Applications / Job market

What is a Creative Career?

The University of Warwick’s  Creative Industries event  takes place tomorrow evening. It may provide the insight and inspiration to help you take that first step towards a career in publishing, writing, television or any of the other exciting industries in this sector.

Creativity…relating to or involving the use of imagination or original ideas to create something. It takes different forms and is a strength that is prized in many sectors, industries and professions: creativity leads to innovation and new ways of approaching things. If you consider you are ‘creative’ and are seeking a ‘creative career’ then keep an open mind and consider how you could use your talents in the workplace – any workplace!

In 2015 the Department for Culture, Media and Sport defined the creative industries as:

‘those industries which have their origin in individual creativity, skill and talent and which have a potential for wealth and job creation  through the generation and exploitation of intellectual property’

The DCMS then goes on to recognise 9 creative sectors – which are:

  • Advertising and Marketing
  • Architecture
  • Crafts
  • Design: product, graphic and fashion design
  • Film, TV. Radio and Photography
  • IT, Software and Computer Services
  • Publishing
  • Museums, Galleries and Libraries
  • Music, Performing and Visual Arts

Creative careers require creative job seekers and the sooner you can start to get involved in the field you are interested in, the better.

All of the careers are much sought after and therefore highly competitive. Routes into work in the industries featured are often unstructured and will vary for each individual.

If you are lucky enough to have contacts in the business then use them. If not, digital and social media make networking within the industry much more accessible but it is important to be looking in the right places and meeting the right people. You need to be resilient and determined. Stay connected, use Twitter, use LinkedIn and use networks like Hiive and TV Watercooler.

Read the industry press (like PR Week and CampaignLive, and Broadcast. Find stories about employers on news websites, follow relevant people of organisation – those whose work you admire and those who are innovative.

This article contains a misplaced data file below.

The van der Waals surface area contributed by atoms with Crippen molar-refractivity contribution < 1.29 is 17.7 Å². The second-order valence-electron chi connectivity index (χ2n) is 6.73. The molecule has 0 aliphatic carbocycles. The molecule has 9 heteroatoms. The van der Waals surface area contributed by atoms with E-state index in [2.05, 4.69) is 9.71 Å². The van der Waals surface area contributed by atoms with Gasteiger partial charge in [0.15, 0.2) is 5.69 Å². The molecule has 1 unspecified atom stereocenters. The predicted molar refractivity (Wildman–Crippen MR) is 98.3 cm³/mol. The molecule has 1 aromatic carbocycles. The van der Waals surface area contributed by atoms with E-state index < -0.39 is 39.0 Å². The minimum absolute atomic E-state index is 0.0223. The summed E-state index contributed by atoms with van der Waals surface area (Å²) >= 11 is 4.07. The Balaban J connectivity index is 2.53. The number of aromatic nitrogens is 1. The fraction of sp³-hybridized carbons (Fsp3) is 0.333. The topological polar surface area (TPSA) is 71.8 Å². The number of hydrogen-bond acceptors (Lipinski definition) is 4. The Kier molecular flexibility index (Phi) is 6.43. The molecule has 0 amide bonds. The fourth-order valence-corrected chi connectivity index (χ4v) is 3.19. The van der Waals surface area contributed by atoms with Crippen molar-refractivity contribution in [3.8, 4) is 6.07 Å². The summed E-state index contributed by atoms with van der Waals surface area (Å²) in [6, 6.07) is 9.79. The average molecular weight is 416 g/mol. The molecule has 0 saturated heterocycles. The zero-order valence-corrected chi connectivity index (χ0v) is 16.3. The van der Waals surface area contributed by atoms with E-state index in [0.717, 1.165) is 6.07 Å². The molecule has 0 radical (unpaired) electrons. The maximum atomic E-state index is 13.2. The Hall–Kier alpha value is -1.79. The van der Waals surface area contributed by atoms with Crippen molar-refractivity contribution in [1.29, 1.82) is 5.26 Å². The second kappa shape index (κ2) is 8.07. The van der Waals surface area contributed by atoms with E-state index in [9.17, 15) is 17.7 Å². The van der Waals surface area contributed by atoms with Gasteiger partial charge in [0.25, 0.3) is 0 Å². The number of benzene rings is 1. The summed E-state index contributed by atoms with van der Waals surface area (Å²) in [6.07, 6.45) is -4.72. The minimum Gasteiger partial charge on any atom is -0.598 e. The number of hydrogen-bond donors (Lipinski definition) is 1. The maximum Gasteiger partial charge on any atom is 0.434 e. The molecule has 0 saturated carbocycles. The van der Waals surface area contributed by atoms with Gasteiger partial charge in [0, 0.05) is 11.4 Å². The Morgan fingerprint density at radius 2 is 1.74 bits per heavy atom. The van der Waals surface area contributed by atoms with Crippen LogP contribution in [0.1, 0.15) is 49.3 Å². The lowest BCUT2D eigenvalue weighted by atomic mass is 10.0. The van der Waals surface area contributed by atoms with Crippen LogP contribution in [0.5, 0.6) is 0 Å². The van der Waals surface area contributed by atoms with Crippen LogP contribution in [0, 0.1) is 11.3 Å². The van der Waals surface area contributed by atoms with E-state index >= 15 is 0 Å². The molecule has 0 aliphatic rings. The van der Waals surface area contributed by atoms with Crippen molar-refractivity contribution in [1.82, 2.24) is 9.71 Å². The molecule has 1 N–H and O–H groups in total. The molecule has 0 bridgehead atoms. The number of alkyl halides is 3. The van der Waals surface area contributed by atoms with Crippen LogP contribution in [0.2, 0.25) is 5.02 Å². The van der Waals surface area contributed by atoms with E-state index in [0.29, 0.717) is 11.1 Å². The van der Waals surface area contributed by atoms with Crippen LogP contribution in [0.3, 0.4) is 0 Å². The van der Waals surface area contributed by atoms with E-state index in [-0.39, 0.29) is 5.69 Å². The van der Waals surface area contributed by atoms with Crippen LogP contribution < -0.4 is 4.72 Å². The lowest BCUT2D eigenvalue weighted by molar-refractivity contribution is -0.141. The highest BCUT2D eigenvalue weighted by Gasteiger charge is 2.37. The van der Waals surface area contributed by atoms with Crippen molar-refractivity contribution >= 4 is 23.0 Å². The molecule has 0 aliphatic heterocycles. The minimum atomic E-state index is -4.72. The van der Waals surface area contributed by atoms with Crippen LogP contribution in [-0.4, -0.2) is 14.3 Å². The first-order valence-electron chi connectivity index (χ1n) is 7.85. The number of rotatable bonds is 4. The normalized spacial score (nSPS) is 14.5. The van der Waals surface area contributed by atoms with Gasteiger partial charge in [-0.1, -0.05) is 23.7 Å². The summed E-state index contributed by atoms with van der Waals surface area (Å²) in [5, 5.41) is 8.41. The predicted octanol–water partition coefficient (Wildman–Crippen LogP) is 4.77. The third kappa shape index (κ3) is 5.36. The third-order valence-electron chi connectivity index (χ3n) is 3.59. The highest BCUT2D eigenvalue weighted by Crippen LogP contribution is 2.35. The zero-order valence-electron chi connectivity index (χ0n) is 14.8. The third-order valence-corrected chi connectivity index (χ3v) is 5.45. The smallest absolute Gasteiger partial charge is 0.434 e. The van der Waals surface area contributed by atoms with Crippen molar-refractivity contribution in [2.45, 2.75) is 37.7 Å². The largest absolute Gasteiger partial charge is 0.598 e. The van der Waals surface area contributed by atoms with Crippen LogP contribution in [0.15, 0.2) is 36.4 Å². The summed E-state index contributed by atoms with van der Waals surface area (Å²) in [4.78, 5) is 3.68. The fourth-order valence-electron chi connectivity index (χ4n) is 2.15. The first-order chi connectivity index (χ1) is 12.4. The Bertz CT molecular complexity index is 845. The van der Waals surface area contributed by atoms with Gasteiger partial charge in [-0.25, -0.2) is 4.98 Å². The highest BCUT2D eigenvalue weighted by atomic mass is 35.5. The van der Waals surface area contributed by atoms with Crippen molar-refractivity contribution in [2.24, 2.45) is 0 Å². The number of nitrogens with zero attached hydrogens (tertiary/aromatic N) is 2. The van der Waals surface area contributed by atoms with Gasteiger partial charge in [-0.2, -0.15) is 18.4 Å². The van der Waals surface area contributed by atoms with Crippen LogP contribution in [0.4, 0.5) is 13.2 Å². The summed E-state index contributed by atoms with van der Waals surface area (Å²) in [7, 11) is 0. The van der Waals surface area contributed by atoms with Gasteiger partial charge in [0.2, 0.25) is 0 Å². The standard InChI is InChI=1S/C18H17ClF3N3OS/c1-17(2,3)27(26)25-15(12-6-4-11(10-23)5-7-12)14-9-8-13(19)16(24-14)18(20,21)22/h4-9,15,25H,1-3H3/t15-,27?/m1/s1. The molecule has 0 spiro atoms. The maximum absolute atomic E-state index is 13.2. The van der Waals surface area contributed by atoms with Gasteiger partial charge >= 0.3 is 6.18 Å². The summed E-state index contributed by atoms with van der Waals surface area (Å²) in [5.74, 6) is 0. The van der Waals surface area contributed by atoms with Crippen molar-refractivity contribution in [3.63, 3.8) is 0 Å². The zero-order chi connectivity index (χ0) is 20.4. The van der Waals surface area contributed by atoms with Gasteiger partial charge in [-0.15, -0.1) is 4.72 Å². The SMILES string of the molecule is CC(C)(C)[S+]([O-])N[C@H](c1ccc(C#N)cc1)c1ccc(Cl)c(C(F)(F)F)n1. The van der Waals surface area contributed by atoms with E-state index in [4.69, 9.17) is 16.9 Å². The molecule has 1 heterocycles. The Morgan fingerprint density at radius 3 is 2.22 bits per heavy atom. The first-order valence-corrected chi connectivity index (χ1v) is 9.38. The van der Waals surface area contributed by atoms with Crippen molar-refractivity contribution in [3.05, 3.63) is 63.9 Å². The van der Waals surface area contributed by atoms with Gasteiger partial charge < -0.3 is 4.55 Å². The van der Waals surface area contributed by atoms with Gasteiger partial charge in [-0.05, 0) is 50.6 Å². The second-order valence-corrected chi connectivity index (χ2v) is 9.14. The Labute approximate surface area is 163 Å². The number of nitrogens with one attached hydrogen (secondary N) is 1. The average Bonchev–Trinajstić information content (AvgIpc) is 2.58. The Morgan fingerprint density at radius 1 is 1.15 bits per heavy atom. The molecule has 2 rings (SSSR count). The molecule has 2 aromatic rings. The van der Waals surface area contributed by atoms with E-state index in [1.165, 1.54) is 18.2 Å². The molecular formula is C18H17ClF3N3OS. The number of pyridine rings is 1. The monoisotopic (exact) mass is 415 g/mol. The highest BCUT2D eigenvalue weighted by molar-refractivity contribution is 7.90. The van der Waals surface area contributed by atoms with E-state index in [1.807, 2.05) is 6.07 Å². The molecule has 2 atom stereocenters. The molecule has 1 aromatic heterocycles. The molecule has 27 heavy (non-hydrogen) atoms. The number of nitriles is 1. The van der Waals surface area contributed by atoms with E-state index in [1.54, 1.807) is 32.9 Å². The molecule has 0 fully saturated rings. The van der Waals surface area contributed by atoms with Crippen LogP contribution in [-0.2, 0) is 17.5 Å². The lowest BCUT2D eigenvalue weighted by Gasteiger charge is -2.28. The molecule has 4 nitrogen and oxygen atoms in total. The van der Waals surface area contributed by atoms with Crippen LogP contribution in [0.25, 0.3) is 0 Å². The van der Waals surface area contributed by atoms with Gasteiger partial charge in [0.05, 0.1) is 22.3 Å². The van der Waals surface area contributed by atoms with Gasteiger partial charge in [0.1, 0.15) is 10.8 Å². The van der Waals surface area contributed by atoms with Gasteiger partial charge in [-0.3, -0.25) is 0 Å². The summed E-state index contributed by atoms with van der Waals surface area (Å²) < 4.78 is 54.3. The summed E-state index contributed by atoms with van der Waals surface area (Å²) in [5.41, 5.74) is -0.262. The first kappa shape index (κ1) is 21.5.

Find internships and jobs using employer websites, careers databases such as MyAdvantage and others like Prospects, Target Jobs and GRB. Find out where people in the sector look for jobs!

Try speculative approaches for work experience to those organisations you like the look of, but have no jobs advertised. Approach them with a well-prepared CV and cover message to pitch to the employer: craft it well and use evidence of skills and motivation.

Professional Associations (such as the Chartered Institutes) are useful and can help you find employers.  Some associations offer student membership and Directories like Guardian Media Guide are helpful. The Publishers Association has a really useful website, for example.

If you are keen to earn a good salary and have a stable career path, then this is more evident in some creative work than others. Long-term permanent jobs do not really exist for performers – such as musicians and actors (apart from the soaps, but even then your character could be killed off without warning) Permanent, full time contracts are much more likely to be found in Web Design, Gaming, Marketing and the Education sector.

If you do feel the need to perform, or create art and literature, your working hours and income is likely to be short-term and unpredictable. Most people with these creative instincts will be Freelance/Self-employed and used to pitching for work and being flexible in terms of location, hours and may even have to adapt their creative skills to deliver commission sales as requested. Alternatively, many ‘creatives’ will work in a stable, paid job in another sector and develop their Freelance career independently. Others will adapt to use their creative skills in other ways, working in commercial marketing departments, or communication teams for example.

In fact, using your creativity in a different sector is a realistic option. Retail companies rely on visual merchandising to sell their products, both in the store and on-line. In the IT sector, there’s web development, software testing and game design. And most large, commercial multi-nationals have a Marketing and/or Communications department.

So, keep an open mind about where your creative career may be, and continue to be creative!



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